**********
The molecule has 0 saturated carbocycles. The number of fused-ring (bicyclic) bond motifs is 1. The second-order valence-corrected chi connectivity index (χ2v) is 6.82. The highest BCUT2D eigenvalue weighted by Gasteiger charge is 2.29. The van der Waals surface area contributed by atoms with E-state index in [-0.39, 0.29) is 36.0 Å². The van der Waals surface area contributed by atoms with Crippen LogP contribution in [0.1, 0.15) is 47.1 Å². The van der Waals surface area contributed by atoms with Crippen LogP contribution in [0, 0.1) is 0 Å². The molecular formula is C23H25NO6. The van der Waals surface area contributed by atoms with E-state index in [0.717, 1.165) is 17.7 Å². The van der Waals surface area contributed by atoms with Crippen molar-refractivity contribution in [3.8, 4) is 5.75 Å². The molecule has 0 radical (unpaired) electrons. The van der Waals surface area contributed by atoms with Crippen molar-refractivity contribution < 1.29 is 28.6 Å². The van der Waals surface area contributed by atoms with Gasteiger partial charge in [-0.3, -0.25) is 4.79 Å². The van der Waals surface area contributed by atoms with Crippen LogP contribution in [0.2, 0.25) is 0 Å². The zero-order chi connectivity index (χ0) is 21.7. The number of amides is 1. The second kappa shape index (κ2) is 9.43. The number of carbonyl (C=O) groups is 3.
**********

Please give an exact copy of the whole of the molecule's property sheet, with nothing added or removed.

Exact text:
The molecule has 0 saturated carbocycles. The number of fused-ring (bicyclic) bond motifs is 1. The second-order valence-corrected chi connectivity index (χ2v) is 6.82. The highest BCUT2D eigenvalue weighted by Gasteiger charge is 2.29. The van der Waals surface area contributed by atoms with E-state index in [-0.39, 0.29) is 36.0 Å². The van der Waals surface area contributed by atoms with Crippen LogP contribution in [0.1, 0.15) is 47.1 Å². The van der Waals surface area contributed by atoms with Crippen LogP contribution in [0, 0.1) is 0 Å². The molecular formula is C23H25NO6. The van der Waals surface area contributed by atoms with E-state index in [0.717, 1.165) is 17.7 Å². The van der Waals surface area contributed by atoms with Crippen molar-refractivity contribution in [3.8, 4) is 5.75 Å². The molecule has 0 radical (unpaired) electrons. The van der Waals surface area contributed by atoms with Crippen molar-refractivity contribution < 1.29 is 28.6 Å². The van der Waals surface area contributed by atoms with Gasteiger partial charge in [-0.3, -0.25) is 4.79 Å². The van der Waals surface area contributed by atoms with Crippen LogP contribution in [0.2, 0.25) is 0 Å². The zero-order chi connectivity index (χ0) is 21.7. The number of amides is 1. The second kappa shape index (κ2) is 9.43. The number of carbonyl (C=O) groups is 3.